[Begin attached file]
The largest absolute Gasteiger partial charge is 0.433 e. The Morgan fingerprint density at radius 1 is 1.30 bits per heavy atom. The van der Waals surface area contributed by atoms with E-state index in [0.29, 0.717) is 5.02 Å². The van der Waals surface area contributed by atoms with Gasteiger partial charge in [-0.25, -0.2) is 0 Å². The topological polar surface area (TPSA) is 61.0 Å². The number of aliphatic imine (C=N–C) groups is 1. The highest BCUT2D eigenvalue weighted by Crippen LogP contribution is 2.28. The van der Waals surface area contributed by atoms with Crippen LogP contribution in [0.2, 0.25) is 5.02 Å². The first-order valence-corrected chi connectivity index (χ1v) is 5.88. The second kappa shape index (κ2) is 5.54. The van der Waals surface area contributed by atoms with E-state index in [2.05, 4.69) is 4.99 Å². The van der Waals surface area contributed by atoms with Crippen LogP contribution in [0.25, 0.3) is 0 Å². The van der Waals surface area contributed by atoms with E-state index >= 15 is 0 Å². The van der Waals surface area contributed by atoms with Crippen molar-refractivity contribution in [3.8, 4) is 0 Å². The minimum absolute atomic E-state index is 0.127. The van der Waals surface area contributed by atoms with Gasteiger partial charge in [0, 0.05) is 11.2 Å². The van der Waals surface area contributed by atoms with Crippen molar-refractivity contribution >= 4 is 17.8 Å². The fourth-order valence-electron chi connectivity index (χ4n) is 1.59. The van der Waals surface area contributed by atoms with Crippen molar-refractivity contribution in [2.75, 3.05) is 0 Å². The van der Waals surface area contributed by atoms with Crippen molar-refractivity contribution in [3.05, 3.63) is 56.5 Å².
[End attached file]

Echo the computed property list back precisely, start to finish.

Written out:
The largest absolute Gasteiger partial charge is 0.433 e. The Morgan fingerprint density at radius 1 is 1.30 bits per heavy atom. The van der Waals surface area contributed by atoms with E-state index in [0.29, 0.717) is 5.02 Å². The van der Waals surface area contributed by atoms with Gasteiger partial charge in [-0.25, -0.2) is 0 Å². The topological polar surface area (TPSA) is 61.0 Å². The number of aliphatic imine (C=N–C) groups is 1. The highest BCUT2D eigenvalue weighted by Crippen LogP contribution is 2.28. The van der Waals surface area contributed by atoms with Crippen LogP contribution in [0.2, 0.25) is 5.02 Å². The first-order valence-corrected chi connectivity index (χ1v) is 5.88. The second kappa shape index (κ2) is 5.54. The van der Waals surface area contributed by atoms with E-state index in [2.05, 4.69) is 4.99 Å². The van der Waals surface area contributed by atoms with Crippen LogP contribution in [0.25, 0.3) is 0 Å². The van der Waals surface area contributed by atoms with E-state index >= 15 is 0 Å². The van der Waals surface area contributed by atoms with Crippen molar-refractivity contribution in [3.8, 4) is 0 Å². The minimum absolute atomic E-state index is 0.127. The van der Waals surface area contributed by atoms with Gasteiger partial charge in [0, 0.05) is 11.2 Å². The van der Waals surface area contributed by atoms with Crippen molar-refractivity contribution >= 4 is 17.8 Å². The fourth-order valence-electron chi connectivity index (χ4n) is 1.59. The van der Waals surface area contributed by atoms with Crippen molar-refractivity contribution in [2.75, 3.05) is 0 Å². The van der Waals surface area contributed by atoms with Crippen molar-refractivity contribution in [3.05, 3.63) is 56.5 Å².